On October 22, 2009, Breitbart appeared on the C-SPAN program Washington Journal. He gave his opinions on the mainstream media, Hollywood, the Obama Administration and his personal political views, having heated debates with several callers.
TABACCO: My question is this, “If Ted Kennedy was all those things, then what the hell is George W. Bush?” Of all ‘luminaries’ in the Republican Party, Andrew Breitbart is truly the least qualified to ‘throw stones’, absent glass houses notwithstanding.
This is exemplary of how the Right-Wing chooses its Targets on the Left while concurrently using those rose-coloreds to ignore those of equal or worse character among their own people. This is the Rule, not the Exception!
In February 2010 Breitbart received the Reed Irvine Accuracy in Media Award during the Conservative Political Action Conference in Washington, D.C. During his acceptance speech, he responded directly to accusations by New York Times reporter Kate Zernike that Jason Mattera, a young conservative activist, had been using “racial tones” in his allusions to President Barack Obama, and had spoken in a “Chris Rock voice”. From the podium, Breitbart called Zernike “a despicable human being” for having made such allegations about Mattera’s New York accent. At the same conference, Breitbart was also filmed saying to journalist Max Blumenthal that he found him to be “a jerk”, and “a despicable human being” due to a blog entry posted by Blumenthal.
See also: Tea party movement
Breitbart often appeared as a speaker at Tea Party movement events across the U.S. For example, Breitbart was a keynote speaker at the first National Tea Party Convention at Gaylord Opryland Hotel in Nashville on February 6, 2010. Breitbart later involved himself in a controversy over homophobic and alleged racial slurs being used at a March 20, 2010, rally at the United States Capitol in Washington, D.C., by asserting that slurs were never used, and that “It was a set-up” by Nancy Pelosi and the Democratic Party. Breitbart offered to donate $100,000 to the United Negro College Fund “for any audio/video footage of the N-word being hurled”, claiming that the several Congressmen made it up. Breitbart insisted Congressman John Lewis and several other witnesses were forced to lie, concluding that, “Nancy Pelosi did a great disservice to a great civil rights icon by thrusting him out there to perform this mischievous task. His reputation is now on the line as a result of her desperation to take down the Tea Party movement.”
In February 2012 a YouTube video showed Breitbart yelling at Occupy D.C. protesters outside a Washington D.C. hotel hosting a Conservative Political Action Conference (CPAC). The video showed security escorting Breitbart back to the hotel while he told the protestors to “behave yourself”, and alluding to reported assaults of women at Occupy encampments, he repeatedly yelled “stop raping people” and called the protestors “filthy, filthy, raping, murdering freaks!”. David Carr said with the incident Breitbart had caused his last “viral storm on the Web”.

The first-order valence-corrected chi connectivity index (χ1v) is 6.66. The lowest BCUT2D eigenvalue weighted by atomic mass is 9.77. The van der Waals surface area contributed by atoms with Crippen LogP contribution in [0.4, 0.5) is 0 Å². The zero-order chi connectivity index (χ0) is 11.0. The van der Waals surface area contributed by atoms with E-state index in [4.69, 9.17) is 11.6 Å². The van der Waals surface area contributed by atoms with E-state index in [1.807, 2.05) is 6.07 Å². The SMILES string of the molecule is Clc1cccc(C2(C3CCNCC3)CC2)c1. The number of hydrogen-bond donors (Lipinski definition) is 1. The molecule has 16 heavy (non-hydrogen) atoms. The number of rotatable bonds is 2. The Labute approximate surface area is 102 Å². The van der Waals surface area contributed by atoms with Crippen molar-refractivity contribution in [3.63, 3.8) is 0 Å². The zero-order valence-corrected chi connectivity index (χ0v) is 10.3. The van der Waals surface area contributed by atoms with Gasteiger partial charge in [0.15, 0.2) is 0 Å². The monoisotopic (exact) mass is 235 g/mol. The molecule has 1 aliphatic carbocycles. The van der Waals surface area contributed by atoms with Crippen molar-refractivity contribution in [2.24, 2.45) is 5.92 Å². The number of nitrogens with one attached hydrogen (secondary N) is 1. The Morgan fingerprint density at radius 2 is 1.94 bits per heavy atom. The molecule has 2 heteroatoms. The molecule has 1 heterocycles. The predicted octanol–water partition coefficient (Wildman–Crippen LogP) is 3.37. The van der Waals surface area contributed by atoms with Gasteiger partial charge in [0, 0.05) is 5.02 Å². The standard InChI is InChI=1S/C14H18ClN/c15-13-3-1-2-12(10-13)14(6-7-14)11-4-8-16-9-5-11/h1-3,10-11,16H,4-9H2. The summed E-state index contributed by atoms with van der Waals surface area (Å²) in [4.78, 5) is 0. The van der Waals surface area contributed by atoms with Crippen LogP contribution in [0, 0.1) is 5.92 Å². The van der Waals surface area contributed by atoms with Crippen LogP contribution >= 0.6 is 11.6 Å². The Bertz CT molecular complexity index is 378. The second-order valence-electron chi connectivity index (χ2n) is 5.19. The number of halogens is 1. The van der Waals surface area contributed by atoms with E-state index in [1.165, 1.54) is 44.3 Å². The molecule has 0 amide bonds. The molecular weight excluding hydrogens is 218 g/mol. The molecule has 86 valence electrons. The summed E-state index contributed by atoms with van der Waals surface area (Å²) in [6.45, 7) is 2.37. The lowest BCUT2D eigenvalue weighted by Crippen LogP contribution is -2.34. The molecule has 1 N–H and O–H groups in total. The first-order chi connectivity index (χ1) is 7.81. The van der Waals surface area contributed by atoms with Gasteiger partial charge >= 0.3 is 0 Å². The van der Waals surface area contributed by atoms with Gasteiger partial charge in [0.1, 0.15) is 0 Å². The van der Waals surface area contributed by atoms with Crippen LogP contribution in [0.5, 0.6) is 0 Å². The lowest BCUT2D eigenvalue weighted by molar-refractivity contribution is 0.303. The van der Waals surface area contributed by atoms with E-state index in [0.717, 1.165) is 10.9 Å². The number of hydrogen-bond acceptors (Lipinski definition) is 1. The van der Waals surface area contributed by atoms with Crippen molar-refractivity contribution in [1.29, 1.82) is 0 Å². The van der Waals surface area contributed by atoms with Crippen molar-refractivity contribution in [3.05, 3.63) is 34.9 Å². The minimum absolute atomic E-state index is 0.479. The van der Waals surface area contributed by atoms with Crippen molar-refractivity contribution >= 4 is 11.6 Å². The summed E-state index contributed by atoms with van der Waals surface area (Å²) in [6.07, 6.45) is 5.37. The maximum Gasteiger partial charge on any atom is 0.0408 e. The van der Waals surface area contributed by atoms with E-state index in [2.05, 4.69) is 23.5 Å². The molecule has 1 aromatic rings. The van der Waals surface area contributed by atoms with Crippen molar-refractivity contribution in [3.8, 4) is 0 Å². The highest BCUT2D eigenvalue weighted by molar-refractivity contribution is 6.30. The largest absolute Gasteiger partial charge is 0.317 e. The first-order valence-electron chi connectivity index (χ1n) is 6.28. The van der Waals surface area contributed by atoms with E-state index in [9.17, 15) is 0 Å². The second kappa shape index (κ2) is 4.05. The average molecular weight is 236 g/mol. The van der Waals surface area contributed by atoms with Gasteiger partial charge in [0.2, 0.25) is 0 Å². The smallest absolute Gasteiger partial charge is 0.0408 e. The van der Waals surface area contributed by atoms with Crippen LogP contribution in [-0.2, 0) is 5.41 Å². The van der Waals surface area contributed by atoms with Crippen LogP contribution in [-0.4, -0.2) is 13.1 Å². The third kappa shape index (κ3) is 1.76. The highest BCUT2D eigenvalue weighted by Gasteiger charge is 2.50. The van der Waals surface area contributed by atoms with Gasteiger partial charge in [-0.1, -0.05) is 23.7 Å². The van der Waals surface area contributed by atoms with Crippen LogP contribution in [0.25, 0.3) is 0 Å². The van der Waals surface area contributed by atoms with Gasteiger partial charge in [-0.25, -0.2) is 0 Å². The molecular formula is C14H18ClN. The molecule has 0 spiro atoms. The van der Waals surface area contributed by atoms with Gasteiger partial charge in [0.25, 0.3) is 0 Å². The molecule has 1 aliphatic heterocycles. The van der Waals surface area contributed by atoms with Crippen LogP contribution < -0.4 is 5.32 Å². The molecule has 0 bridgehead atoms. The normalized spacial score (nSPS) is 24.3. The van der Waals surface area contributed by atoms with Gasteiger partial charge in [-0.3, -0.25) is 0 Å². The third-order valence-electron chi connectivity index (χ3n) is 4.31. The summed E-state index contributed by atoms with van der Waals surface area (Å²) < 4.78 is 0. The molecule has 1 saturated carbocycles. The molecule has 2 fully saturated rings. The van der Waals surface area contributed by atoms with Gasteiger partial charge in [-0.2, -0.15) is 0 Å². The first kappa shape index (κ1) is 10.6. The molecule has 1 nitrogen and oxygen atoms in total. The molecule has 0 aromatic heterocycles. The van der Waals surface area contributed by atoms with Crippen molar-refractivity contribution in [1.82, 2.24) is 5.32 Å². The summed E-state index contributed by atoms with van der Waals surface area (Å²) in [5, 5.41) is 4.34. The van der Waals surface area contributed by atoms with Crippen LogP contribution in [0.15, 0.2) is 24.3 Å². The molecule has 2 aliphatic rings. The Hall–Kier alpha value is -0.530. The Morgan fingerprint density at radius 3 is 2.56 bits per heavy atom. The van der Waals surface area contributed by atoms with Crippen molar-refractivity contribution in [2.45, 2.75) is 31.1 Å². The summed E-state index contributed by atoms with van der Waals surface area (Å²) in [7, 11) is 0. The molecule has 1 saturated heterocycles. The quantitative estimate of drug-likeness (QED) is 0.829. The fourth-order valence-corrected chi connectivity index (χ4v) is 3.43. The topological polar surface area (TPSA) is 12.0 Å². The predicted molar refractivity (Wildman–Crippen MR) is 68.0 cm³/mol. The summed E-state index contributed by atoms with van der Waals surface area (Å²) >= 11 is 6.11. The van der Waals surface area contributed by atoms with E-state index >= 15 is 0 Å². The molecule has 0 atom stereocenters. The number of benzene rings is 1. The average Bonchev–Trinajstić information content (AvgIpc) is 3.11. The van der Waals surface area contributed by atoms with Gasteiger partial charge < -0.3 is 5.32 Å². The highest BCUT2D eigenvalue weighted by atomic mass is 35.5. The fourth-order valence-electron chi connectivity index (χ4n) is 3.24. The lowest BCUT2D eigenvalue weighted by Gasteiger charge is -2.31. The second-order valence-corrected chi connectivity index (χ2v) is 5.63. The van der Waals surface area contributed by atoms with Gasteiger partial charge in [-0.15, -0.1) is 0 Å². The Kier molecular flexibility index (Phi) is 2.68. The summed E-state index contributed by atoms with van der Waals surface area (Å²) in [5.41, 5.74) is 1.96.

Breitbart appeared posthumously in Occupy Unmasked, a documentary film that contends that the Occupy Wall Street movement of “largely naïve students and legitimately concerned citizens looking for answers” is actually orchestrated by sinister, violent, and organized leaders with the purpose of not just changing, but destroying the American government.
On March 1, 2012, Breitbart collapsed while walking in Brentwood. He was rushed to Ronald Reagan UCLA Medical Center, where he later died. He was 43 years old. An autopsy by the Los Angeles County Coroner’s Office showed that he had cardiomegaly and died of heart failure. Despite conspiracy theories surrounding his death, the toxicology report showed “No prescription or illicit drugs were detected. The blood alcohol was .04%. No significant trauma was present and foul play is not suspected.” A personal friend of Breitbart, Bill Whittle, had said that Breitbart had a “serious heart attack” just months before his death.
His funeral was held March 6, 2012, at a Jewish cemetery in West Los Angeles. Attendees included his father-in-law Orson Bean, Matt Drudge, Herman Cain, Thaddeus McCotter, Greg Gutfeld, Ed Morrissey, Guy Benson and Rob Long.
A documentary concerning his life and impact called Hating Breitbart was released posthumously on October 19, 2012, seven months after his death.
Resignation of Shirley Sherrod
From Wikipedia, the free encyclopedia
On July 19, 2010, Shirley Sherrod was forced to resign from her appointed position as Georgia State Director of Rural Development for the United States Department of Agriculture because of administration reaction to misleading media reports on video excerpts from her address to a March 2010 NAACP event and commentary posted by blogger Andrew Breitbart on his website. Based on these excerpts, the NAACP condemned Sherrod’s remarks as racist and U.S. government officials called on the official to resign. But, when the story was understood to be about the NAACP audience reaction to Sherrod’s story, and not Sherrod at all, the NAACP, White House officials, and Tom Vilsack, the United States Secretary of Agriculture, apologized for the firing and offered Sherrod a new position.